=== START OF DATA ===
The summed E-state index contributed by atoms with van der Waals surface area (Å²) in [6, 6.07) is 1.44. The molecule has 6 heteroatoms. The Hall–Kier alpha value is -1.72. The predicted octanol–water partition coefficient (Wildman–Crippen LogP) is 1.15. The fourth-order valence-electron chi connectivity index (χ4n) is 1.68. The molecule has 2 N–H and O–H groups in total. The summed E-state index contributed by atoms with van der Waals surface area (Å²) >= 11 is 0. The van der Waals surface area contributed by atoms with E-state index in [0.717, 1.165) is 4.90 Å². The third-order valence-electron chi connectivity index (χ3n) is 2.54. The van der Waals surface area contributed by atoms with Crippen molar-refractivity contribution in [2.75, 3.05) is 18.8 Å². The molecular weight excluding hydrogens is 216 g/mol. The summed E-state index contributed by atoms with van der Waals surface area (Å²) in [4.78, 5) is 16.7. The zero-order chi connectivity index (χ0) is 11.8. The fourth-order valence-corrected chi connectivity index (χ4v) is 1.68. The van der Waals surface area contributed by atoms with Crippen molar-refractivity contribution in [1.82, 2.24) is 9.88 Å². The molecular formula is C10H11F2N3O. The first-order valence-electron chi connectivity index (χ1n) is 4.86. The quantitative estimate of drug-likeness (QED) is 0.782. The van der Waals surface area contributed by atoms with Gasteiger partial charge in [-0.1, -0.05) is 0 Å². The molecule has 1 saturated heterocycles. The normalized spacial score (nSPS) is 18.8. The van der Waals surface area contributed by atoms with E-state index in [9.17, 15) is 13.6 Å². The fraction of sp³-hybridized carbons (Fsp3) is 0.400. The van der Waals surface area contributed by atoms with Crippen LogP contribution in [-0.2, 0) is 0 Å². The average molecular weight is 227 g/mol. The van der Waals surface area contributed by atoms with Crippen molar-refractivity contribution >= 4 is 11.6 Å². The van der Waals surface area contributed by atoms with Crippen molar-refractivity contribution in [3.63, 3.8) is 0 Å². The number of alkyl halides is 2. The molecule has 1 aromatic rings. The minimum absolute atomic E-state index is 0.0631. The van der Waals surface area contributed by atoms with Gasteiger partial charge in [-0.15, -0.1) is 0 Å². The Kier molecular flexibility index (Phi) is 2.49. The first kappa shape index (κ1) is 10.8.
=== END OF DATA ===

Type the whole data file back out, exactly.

The summed E-state index contributed by atoms with van der Waals surface area (Å²) in [6, 6.07) is 1.44. The molecule has 6 heteroatoms. The Hall–Kier alpha value is -1.72. The predicted octanol–water partition coefficient (Wildman–Crippen LogP) is 1.15. The fourth-order valence-electron chi connectivity index (χ4n) is 1.68. The molecule has 2 N–H and O–H groups in total. The summed E-state index contributed by atoms with van der Waals surface area (Å²) >= 11 is 0. The van der Waals surface area contributed by atoms with E-state index in [0.717, 1.165) is 4.90 Å². The third-order valence-electron chi connectivity index (χ3n) is 2.54. The van der Waals surface area contributed by atoms with Crippen molar-refractivity contribution in [2.75, 3.05) is 18.8 Å². The molecular weight excluding hydrogens is 216 g/mol. The summed E-state index contributed by atoms with van der Waals surface area (Å²) in [4.78, 5) is 16.7. The zero-order chi connectivity index (χ0) is 11.8. The fourth-order valence-corrected chi connectivity index (χ4v) is 1.68. The van der Waals surface area contributed by atoms with Crippen molar-refractivity contribution in [1.82, 2.24) is 9.88 Å². The molecular formula is C10H11F2N3O. The first-order valence-electron chi connectivity index (χ1n) is 4.86. The quantitative estimate of drug-likeness (QED) is 0.782. The van der Waals surface area contributed by atoms with Gasteiger partial charge in [-0.1, -0.05) is 0 Å². The molecule has 1 saturated heterocycles. The normalized spacial score (nSPS) is 18.8. The van der Waals surface area contributed by atoms with E-state index in [9.17, 15) is 13.6 Å². The fraction of sp³-hybridized carbons (Fsp3) is 0.400. The van der Waals surface area contributed by atoms with Crippen LogP contribution in [-0.2, 0) is 0 Å². The average molecular weight is 227 g/mol. The van der Waals surface area contributed by atoms with Crippen molar-refractivity contribution >= 4 is 11.6 Å². The van der Waals surface area contributed by atoms with Crippen molar-refractivity contribution in [3.63, 3.8) is 0 Å². The number of alkyl halides is 2. The molecule has 1 aromatic rings. The minimum absolute atomic E-state index is 0.0631. The van der Waals surface area contributed by atoms with Gasteiger partial charge in [-0.15, -0.1) is 0 Å². The Kier molecular flexibility index (Phi) is 2.49. The first kappa shape index (κ1) is 10.8.